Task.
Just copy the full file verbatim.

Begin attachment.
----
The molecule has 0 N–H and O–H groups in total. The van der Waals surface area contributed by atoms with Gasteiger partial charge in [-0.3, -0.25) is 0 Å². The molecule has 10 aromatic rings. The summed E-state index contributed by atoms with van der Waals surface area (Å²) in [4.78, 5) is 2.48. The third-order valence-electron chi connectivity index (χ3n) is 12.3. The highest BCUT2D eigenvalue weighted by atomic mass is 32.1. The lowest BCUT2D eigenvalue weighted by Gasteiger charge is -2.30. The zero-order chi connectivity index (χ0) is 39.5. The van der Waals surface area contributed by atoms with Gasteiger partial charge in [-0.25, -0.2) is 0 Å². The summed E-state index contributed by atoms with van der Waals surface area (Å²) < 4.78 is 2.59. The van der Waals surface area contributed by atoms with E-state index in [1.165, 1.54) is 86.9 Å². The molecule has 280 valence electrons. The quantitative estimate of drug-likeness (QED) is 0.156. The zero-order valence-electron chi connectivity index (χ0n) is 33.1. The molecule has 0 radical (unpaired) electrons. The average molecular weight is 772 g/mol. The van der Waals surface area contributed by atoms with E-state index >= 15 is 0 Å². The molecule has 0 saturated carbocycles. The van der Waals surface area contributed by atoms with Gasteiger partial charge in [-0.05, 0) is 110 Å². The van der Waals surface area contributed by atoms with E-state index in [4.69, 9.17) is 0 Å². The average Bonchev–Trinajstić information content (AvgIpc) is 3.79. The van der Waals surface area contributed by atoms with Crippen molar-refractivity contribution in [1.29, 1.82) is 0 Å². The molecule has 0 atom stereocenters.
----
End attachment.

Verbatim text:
The molecule has 0 N–H and O–H groups in total. The van der Waals surface area contributed by atoms with Gasteiger partial charge in [-0.3, -0.25) is 0 Å². The molecule has 10 aromatic rings. The summed E-state index contributed by atoms with van der Waals surface area (Å²) in [4.78, 5) is 2.48. The third-order valence-electron chi connectivity index (χ3n) is 12.3. The highest BCUT2D eigenvalue weighted by atomic mass is 32.1. The lowest BCUT2D eigenvalue weighted by Gasteiger charge is -2.30. The zero-order chi connectivity index (χ0) is 39.5. The van der Waals surface area contributed by atoms with Gasteiger partial charge in [-0.25, -0.2) is 0 Å². The summed E-state index contributed by atoms with van der Waals surface area (Å²) < 4.78 is 2.59. The van der Waals surface area contributed by atoms with E-state index in [1.165, 1.54) is 86.9 Å². The molecule has 280 valence electrons. The quantitative estimate of drug-likeness (QED) is 0.156. The zero-order valence-electron chi connectivity index (χ0n) is 33.1. The molecule has 0 radical (unpaired) electrons. The average molecular weight is 772 g/mol. The van der Waals surface area contributed by atoms with E-state index >= 15 is 0 Å². The molecule has 0 saturated carbocycles. The van der Waals surface area contributed by atoms with Gasteiger partial charge in [-0.05, 0) is 110 Å². The van der Waals surface area contributed by atoms with E-state index in [4.69, 9.17) is 0 Å². The average Bonchev–Trinajstić information content (AvgIpc) is 3.79. The van der Waals surface area contributed by atoms with Crippen molar-refractivity contribution in [1.29, 1.82) is 0 Å². The molecule has 0 atom stereocenters.